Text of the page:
The merry lads at the Oxford Club are at it again, promoting their subscription service with a nice long teaser ad that promises to turn you on to the next hot investing strategy.
And as usual, there’s a little truth and a lot of obfuscation — so let’s give it a look.
Here’s how they open:
“The $120 Billion “Secret Market” That’s Sizzling Hot
“How a little known “Orphan Stock’ strategy routinely hands investors 592% to 2,095% gains. And how one small group of investors could be poised to double their money in a day…”
Sounds pretty tasty, eh? It gets better …
“According to a recent study by Wall Street analysts; investors using this strategy outperformed the S&P 500 an average of 45% over a two-year period …”
Wow — that could have almost kept you into positive territory! Assuming, of course, that the two year period was the last two years.
They describe this as an “Orphan Stock” strategy, and, to their credit, they do go so far as specifying that they’re talking about spinoffs.
Spinoffs are when a division of a company is, as you might imagine, “spun off” as a separate publicly traded company — either because the parent firm thinks that the then “orphaned” division would do better with it’s own management and priorities, or because there’s a belief that this division is undervalued and won’t recognize it’s real value in the market until it’s separately traded.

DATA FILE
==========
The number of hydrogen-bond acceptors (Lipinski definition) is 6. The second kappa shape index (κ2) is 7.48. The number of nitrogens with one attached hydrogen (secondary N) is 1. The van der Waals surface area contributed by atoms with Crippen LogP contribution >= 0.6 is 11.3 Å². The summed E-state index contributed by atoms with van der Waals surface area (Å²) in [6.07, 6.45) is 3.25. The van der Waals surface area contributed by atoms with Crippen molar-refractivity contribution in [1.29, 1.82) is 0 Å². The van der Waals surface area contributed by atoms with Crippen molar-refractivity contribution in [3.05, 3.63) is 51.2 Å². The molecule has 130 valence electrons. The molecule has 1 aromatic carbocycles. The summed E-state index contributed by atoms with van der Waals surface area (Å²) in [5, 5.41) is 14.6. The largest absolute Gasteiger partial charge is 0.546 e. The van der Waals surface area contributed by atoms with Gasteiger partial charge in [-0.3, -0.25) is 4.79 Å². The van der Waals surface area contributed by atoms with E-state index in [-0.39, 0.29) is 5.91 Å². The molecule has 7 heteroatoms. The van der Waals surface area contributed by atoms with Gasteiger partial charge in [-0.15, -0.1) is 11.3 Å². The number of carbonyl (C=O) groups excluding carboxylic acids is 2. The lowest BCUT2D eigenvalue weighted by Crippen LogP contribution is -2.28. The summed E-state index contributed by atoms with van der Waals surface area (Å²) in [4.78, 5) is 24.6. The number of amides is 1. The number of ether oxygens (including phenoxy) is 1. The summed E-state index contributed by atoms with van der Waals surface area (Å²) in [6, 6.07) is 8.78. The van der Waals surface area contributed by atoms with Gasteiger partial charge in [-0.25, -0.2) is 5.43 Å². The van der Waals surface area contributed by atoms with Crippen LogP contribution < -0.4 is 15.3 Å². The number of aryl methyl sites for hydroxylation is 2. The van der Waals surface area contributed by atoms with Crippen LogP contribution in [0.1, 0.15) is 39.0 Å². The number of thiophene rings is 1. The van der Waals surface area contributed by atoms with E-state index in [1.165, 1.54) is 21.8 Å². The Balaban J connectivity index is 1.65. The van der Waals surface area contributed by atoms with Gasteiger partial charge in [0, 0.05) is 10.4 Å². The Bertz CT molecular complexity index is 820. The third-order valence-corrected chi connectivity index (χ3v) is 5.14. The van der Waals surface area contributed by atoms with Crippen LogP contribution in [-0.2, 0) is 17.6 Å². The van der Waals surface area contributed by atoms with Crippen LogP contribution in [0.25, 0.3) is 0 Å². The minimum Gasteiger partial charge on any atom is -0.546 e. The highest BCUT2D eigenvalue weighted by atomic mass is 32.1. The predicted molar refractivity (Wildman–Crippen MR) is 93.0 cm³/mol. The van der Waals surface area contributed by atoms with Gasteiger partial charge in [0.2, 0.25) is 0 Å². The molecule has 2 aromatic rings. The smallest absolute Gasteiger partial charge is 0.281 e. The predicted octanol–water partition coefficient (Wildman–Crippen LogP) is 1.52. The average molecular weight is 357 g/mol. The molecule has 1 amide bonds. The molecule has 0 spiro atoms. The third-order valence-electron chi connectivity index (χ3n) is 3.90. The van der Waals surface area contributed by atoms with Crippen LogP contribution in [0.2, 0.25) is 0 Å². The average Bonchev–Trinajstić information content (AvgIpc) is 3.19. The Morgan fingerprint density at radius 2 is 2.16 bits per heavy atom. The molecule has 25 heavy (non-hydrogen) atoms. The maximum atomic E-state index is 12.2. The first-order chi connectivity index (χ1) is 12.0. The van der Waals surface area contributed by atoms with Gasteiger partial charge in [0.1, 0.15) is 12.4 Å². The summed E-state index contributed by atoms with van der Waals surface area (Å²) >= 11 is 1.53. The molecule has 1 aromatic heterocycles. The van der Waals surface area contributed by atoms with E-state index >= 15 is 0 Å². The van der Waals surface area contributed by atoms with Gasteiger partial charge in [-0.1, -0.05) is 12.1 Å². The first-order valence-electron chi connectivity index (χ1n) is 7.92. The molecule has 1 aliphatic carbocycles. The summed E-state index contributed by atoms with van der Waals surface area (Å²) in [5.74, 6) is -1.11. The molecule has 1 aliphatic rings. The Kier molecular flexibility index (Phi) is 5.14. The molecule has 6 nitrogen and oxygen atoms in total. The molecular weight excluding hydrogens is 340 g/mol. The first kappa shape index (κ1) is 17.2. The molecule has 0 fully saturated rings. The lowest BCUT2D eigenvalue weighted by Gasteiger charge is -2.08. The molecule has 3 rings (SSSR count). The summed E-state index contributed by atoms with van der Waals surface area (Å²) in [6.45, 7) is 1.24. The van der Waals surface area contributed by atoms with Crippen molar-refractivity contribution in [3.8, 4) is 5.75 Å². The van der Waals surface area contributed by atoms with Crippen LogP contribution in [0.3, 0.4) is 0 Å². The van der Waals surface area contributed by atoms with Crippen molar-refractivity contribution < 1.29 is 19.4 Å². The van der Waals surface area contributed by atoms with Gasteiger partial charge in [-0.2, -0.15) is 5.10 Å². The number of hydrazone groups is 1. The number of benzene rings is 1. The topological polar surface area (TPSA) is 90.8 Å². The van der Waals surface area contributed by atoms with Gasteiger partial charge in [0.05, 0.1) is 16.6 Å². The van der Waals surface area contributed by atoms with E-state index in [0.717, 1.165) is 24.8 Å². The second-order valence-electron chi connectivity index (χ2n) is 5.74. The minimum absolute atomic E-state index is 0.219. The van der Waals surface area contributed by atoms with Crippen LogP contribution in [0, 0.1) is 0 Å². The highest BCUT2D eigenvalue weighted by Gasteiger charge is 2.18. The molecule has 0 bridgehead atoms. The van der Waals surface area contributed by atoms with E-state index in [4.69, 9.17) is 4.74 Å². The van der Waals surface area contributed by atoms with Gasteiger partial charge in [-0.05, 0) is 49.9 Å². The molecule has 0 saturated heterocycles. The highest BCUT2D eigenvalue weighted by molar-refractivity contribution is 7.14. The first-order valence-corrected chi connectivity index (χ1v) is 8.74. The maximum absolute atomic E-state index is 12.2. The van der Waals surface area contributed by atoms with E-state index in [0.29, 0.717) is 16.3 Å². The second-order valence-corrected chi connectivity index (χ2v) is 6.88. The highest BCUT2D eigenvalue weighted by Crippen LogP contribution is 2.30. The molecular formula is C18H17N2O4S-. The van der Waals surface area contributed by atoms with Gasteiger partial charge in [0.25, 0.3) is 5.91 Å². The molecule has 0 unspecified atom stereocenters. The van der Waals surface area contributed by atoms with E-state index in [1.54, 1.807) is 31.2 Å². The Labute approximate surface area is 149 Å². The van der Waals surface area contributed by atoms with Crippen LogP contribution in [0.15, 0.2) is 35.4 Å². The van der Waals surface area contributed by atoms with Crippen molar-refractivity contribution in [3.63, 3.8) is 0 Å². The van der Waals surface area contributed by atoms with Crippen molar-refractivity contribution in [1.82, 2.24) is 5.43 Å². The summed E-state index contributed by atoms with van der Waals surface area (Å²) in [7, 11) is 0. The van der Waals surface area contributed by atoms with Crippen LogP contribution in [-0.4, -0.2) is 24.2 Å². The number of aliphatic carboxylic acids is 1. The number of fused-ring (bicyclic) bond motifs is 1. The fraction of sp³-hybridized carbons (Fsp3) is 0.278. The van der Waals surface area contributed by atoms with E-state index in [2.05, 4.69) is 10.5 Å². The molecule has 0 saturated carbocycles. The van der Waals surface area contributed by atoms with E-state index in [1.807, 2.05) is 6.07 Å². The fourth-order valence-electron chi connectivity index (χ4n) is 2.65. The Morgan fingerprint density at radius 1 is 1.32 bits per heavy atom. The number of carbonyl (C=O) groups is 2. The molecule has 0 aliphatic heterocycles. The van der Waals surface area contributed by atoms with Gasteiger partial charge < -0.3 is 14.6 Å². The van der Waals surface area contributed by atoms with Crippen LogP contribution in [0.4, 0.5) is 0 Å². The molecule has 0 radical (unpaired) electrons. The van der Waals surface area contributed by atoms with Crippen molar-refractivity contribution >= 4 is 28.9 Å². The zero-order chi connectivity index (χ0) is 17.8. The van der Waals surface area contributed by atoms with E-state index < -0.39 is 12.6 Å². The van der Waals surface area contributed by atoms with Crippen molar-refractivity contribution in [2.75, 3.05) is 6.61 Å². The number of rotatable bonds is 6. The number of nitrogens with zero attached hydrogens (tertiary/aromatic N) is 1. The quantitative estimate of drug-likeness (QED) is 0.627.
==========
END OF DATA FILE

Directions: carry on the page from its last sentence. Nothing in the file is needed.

There are all kinds of spinoffs — sometimes a company will just issue a “tracking stock” without actually selling the division, and report that division’s numbers separately and have them represented by the semi-artificial tracking stock. This is what Loews did with Carolina Group (their tobacco business) for a few years before they decided to completely separate from them and Carolina Group was fully spun off as Lorillard.